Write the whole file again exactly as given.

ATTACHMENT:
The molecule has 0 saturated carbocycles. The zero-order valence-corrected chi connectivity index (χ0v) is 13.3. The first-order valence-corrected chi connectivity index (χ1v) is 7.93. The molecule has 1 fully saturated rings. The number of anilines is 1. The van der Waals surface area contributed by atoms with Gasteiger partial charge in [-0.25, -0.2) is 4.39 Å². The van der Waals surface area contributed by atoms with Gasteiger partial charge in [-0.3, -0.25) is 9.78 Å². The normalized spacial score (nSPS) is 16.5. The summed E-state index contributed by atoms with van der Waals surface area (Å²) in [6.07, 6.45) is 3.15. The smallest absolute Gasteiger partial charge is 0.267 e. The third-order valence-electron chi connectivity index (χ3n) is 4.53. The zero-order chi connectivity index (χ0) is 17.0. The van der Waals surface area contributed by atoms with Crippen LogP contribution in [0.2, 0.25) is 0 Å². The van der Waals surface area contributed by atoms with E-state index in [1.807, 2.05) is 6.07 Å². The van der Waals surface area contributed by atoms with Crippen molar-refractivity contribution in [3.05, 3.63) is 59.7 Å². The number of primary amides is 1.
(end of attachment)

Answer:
The molecule has 0 saturated carbocycles. The zero-order valence-corrected chi connectivity index (χ0v) is 13.3. The first-order valence-corrected chi connectivity index (χ1v) is 7.93. The molecule has 1 fully saturated rings. The number of anilines is 1. The van der Waals surface area contributed by atoms with Gasteiger partial charge in [-0.25, -0.2) is 4.39 Å². The van der Waals surface area contributed by atoms with Gasteiger partial charge in [-0.3, -0.25) is 9.78 Å². The normalized spacial score (nSPS) is 16.5. The summed E-state index contributed by atoms with van der Waals surface area (Å²) in [6.07, 6.45) is 3.15. The smallest absolute Gasteiger partial charge is 0.267 e. The third-order valence-electron chi connectivity index (χ3n) is 4.53. The zero-order chi connectivity index (χ0) is 17.0. The van der Waals surface area contributed by atoms with Crippen LogP contribution in [0.2, 0.25) is 0 Å². The van der Waals surface area contributed by atoms with E-state index in [1.807, 2.05) is 6.07 Å². The van der Waals surface area contributed by atoms with Crippen molar-refractivity contribution in [3.05, 3.63) is 59.7 Å². The number of primary amides is 1.